Christie axes bill that would’ve banned solitary confinement
TRENTON -- Republican Gov. Chris Christie on Monday rejected a bill that would have prohibited solitary confinement in state prisons.
Christie said New Jersey doesn't use isolated confinement.
"This is not a bill," he said in a statement. "It is ill-informed, politically motivated press release by a prime sponsor who proves once again, that he has no idea about law enforcement or what is being done by the very department he proposes to further regulate."
The bill's sponsor, Democratic state Sen. Ray Lesniak, a member of the Legislature since 1978, said he can't recall a governor singling out a lawmaker in a veto statement like that before.
There's an apparent dispute over the definition of isolated confinement.
Lesniak said so-called restrictive housing amounts to punitive solitary confinement, but Christie said placement in those units is carefully considered and the practice is used mostly for medical reasons.
Christie says it was his administration that ended punitive confinement as a policy.
All inmates, regardless of housing status, have access to social services as well as medical, dental and mental health services, the governor said.
Lesniak said that the governor has "his head in the sand on this one." His bill called for prohibiting solitary confinement except in cases in which there was a reasonable cause to think the inmate posed a substantial risk. The bill also required a medical and mental health evaluation before an inmate could be placed in solitary confinement.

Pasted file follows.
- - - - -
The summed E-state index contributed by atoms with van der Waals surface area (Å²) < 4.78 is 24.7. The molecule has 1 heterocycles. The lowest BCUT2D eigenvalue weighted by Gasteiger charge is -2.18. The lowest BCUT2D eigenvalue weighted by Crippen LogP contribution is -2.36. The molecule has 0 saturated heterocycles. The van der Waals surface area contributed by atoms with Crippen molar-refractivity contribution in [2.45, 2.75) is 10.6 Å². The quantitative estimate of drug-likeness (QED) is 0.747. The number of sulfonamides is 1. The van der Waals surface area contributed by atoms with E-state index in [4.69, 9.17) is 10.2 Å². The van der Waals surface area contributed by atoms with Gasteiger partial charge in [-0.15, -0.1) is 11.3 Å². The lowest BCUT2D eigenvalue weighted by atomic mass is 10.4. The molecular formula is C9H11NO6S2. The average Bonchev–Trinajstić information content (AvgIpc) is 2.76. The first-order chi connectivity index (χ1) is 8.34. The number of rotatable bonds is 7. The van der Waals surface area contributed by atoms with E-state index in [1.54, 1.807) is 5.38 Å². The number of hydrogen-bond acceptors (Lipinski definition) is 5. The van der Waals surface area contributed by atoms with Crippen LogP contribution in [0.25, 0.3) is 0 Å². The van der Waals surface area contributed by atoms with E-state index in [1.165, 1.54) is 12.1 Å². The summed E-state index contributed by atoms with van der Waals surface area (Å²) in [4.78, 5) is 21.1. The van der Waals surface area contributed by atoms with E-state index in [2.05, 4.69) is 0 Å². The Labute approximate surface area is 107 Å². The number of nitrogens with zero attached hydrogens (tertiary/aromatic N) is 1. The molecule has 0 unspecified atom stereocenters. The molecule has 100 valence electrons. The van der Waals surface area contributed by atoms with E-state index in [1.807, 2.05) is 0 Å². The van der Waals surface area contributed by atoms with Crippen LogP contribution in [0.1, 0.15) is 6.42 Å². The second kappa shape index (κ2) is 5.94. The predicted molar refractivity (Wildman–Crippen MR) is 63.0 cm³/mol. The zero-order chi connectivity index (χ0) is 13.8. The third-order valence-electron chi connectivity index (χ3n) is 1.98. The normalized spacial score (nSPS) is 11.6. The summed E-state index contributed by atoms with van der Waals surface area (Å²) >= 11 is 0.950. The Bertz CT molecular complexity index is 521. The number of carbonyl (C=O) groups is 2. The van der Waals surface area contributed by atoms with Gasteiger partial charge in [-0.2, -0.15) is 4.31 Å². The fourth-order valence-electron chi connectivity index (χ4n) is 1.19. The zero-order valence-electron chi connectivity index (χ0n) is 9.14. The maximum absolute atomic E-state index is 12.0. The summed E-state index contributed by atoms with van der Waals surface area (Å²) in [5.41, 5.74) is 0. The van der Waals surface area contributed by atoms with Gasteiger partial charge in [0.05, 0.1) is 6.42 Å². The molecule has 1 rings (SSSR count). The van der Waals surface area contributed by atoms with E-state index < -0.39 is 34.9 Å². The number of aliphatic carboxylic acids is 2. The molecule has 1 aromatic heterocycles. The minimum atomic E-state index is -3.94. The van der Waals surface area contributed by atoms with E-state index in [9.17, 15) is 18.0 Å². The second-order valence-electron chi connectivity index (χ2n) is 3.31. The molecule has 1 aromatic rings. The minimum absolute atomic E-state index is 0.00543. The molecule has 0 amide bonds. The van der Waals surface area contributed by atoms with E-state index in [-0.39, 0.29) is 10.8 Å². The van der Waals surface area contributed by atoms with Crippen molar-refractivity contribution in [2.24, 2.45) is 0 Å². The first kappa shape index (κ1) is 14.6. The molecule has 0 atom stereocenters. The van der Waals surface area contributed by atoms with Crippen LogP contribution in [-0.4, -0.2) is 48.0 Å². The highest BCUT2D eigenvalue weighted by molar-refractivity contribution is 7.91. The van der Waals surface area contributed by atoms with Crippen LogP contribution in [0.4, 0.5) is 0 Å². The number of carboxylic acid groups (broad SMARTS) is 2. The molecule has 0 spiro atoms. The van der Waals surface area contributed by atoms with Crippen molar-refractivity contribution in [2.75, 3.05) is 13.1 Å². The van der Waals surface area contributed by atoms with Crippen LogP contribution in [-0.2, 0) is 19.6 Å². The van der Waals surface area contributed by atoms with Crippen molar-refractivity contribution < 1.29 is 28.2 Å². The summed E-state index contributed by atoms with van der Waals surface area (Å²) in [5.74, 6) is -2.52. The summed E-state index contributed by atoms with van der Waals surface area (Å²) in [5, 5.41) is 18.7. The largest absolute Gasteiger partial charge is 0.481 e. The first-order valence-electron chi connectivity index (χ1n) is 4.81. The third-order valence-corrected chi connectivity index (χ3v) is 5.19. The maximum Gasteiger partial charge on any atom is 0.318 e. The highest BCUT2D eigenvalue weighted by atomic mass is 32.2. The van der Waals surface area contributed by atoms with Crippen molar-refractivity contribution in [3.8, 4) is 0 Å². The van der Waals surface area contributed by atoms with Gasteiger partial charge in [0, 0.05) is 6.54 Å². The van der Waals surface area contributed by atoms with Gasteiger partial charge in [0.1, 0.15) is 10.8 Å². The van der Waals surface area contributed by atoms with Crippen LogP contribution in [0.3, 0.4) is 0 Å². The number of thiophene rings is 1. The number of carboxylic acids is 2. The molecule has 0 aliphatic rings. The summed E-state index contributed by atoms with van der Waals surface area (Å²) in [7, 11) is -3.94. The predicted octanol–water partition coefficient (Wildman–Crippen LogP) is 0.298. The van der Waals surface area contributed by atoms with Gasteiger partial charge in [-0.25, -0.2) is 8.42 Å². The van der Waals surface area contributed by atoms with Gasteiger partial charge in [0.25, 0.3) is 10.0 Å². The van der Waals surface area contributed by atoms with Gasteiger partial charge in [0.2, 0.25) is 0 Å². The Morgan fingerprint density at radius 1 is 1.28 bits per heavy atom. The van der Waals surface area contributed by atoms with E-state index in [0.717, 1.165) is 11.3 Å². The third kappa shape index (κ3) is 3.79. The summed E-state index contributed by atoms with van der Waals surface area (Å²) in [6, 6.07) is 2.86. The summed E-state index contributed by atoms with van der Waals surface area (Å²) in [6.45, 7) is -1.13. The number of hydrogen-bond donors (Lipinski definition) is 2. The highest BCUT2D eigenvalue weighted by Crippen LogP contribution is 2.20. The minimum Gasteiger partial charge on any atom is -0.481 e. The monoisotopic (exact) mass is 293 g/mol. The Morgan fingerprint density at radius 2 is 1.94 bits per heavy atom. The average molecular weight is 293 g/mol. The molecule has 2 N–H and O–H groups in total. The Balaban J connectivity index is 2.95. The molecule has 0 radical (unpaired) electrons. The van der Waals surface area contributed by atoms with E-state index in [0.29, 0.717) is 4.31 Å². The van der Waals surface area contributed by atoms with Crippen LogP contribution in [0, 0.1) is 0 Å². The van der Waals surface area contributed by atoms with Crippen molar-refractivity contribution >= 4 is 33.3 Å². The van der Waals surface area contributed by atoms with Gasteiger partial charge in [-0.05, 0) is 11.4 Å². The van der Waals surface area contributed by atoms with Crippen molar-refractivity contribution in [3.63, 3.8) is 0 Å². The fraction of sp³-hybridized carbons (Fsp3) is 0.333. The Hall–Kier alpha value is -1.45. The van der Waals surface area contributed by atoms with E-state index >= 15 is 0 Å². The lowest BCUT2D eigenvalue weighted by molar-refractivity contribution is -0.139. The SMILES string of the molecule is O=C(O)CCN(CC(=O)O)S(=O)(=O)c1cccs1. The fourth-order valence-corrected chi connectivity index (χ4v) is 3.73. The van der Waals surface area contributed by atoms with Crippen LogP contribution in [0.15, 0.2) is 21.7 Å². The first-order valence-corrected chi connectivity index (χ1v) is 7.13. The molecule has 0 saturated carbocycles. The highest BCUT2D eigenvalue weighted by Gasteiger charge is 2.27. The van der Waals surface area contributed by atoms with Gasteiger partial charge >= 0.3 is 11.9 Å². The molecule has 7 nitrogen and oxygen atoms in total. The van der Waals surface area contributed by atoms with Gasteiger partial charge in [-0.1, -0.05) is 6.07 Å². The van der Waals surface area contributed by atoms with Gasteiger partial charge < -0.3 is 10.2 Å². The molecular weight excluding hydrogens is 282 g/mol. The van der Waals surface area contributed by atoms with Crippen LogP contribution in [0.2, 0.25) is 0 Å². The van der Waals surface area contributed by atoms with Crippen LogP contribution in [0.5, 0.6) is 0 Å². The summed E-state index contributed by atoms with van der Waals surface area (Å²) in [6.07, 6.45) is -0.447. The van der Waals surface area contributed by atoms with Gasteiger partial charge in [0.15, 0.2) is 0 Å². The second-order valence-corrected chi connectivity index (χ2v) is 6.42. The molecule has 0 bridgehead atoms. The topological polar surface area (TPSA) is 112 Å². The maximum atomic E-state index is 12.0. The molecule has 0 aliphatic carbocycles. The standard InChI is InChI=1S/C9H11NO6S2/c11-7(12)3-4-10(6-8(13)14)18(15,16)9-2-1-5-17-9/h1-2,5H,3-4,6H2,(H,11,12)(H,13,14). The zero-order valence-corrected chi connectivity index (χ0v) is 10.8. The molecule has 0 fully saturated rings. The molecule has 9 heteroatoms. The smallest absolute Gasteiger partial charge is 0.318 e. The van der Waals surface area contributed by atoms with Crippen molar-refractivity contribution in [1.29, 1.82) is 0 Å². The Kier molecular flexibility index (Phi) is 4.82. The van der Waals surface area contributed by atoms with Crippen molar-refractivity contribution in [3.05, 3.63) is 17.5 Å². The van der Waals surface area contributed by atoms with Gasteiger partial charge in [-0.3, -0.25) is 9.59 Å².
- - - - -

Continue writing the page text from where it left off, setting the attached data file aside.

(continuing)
The senator said the bill was needed because solitary confinement causes mental health problems along with anger and resentment that make successful re-entry into society difficult.
Supporters of the legislation criticized Christie's veto. The American Civil Liberties Union of New Jersey said the Christie administration was blind to the "reality" of solitary confinement.
"In prisons and jails throughout New Jersey, people continue to suffer from solitary confinement every day, no matter what you call it," ACLU-NJ staff attorney Alexander Shalom said.
Christie also took action on 16 other measures, signing 15 and vetoing one.
Among the other bills he signed, he enacted legislation requiring the state's correctional facilities to provide inmates with prescription medication for chronic conditions that existed before incarceration.
He also signed resolutions promoting the state's oyster harvest and designating the third weekend October as Shuck, Sip and Slurp Weekend.
Another new law requires the state attorney general to come up with a plan for putting out Amber and Silver alert information on social media.
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